Women as mothers – a natural phenomenon that must be celebrated
Other theorists present very different views of women as mothers. While the distinction between women and men continues to be based on our reproductive capacities, instead of this being negatively viewed as a hindrance to women’s ability to live freely, it is instead seen as something to celebrate.
In what has been called the ‘unofficial story’ of legal theory, as presented by cultural feminism, women are connected to others materially and existentially, in particular at four stages throughout our lives: menstruation; heterosexual penetrative sexual intercourse; pregnancy; and breast feeding.
What is valued in the ‘official story’ of legal theory, however, is an autonomous individual who is separate from others, left alone to exercise voluntary choices in as many spheres as possible through the satisfaction of subjective desires and preferences. Even if maximisation of self-welfare as the motivation for actions is true of men, however, and some suggest that it is not, cultural feminism questions whether it is true for women. Moreover, cultural feminism is often less concerned to question the traditional masculine story of the isolated self than it is to revalue, in the public and the private spheres, the feminine relational self. On this account, because of the sense of connection felt by women, women’s lives are not autonomous, they are ‘profoundly relational’: women cannot be autonomous separate individuals in a way which may be true of men. Because of this, the legal system and legal language fail women: they fail to represent or even comprehend women’s sense of connection, fear of separation, fear of lack of intimacy, experiences and what we view as harms.
Feminist analysis in this vein appears to make no distinction between the non-pregnant woman, the pregnant woman, the woman who gives birth, and the carer of the child. Women’s moral voice is described as one of (potential) responsibility, duty and care for others, because our material circumstances involve responsibility, duty and care for those who are first physically attached, then physically dependent and then emotionally interdependent.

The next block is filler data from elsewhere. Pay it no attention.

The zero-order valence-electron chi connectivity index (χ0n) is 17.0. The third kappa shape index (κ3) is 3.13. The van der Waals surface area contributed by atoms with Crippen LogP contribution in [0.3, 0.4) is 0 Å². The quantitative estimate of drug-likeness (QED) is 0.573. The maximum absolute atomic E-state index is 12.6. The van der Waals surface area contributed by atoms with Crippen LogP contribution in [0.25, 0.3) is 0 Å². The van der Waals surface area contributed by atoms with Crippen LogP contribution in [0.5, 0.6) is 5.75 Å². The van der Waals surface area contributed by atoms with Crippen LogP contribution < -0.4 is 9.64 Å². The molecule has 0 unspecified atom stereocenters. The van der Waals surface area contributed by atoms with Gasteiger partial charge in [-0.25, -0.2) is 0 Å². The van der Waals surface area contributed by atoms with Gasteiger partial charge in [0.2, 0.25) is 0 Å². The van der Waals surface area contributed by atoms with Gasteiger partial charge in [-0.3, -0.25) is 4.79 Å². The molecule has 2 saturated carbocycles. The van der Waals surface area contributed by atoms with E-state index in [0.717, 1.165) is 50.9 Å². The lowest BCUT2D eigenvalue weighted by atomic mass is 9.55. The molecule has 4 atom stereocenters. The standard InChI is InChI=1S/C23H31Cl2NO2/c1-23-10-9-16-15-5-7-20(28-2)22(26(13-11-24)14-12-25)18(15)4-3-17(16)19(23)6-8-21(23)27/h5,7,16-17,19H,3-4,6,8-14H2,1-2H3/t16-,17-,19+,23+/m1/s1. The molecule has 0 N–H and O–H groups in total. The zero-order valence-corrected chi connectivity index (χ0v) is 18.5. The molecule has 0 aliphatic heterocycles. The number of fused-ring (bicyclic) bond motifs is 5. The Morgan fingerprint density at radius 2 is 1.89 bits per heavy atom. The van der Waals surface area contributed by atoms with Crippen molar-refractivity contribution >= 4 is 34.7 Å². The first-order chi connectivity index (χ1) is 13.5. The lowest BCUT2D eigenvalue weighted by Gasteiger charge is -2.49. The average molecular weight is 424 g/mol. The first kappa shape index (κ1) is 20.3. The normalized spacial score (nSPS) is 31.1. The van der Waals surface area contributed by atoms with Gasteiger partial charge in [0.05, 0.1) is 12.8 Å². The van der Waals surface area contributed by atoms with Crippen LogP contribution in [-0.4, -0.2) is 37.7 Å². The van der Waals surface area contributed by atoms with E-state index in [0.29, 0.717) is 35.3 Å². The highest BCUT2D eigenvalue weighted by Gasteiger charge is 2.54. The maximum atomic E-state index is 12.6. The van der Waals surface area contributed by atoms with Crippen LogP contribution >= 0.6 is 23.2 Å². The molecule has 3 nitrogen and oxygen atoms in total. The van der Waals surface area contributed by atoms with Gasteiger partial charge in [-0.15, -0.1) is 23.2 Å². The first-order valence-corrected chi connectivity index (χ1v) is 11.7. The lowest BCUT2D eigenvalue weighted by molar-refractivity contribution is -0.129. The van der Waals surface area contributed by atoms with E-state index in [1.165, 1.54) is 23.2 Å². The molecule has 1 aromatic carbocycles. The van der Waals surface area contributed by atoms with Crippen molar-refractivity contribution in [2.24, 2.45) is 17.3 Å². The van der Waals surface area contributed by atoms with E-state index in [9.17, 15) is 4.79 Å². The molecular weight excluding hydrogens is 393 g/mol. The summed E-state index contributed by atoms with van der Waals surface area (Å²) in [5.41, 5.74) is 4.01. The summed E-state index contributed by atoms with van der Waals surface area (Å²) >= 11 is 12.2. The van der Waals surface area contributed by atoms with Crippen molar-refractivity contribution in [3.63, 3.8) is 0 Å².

Often, in these feminist arguments, the mother-child relationship is presented as the essential human relationship; the family as constructed in patriarchy ruins this fundamental ‘natural’ human unit. Proposals can then be made to abolish the patriarchal institution of motherhood, not motherhood itself, thus releasing what is described as ‘the creation and sustenance of life into the same realm of decision, struggle, surprise, imagination and conscious intelligence as any other difficult but freely chosen work’. Until then, however, so-called ‘choices’ facing women trying to be autonomous in a society which insists that we are destined primarily for reproduction, a choice presented as a mutually exclusive either/or between motherhood or individuation, motherhood or creativity, motherhood or freedom, are criticised. On this feminist view, women’s autonomy is strengthened through free exercise of their sexual and procreative choice, including choosing to become a mother, in conjunction with their claim to personhood. Women feel and are more autonomous through their own freedom to exercise their own choices in relation to maternity and motherhood; they are not to be used as a womb or a body part but to speak for themselves, in their own right. In many ways, this view is similar to that presented by the next body of theorists we identify in the feminist literature: those feminists who see the structure of motherhood as patriarchal but remain more ambivalent as to the potential creativity and natural fulfilment that a more ‘authentic’ experience of motherhood can entail.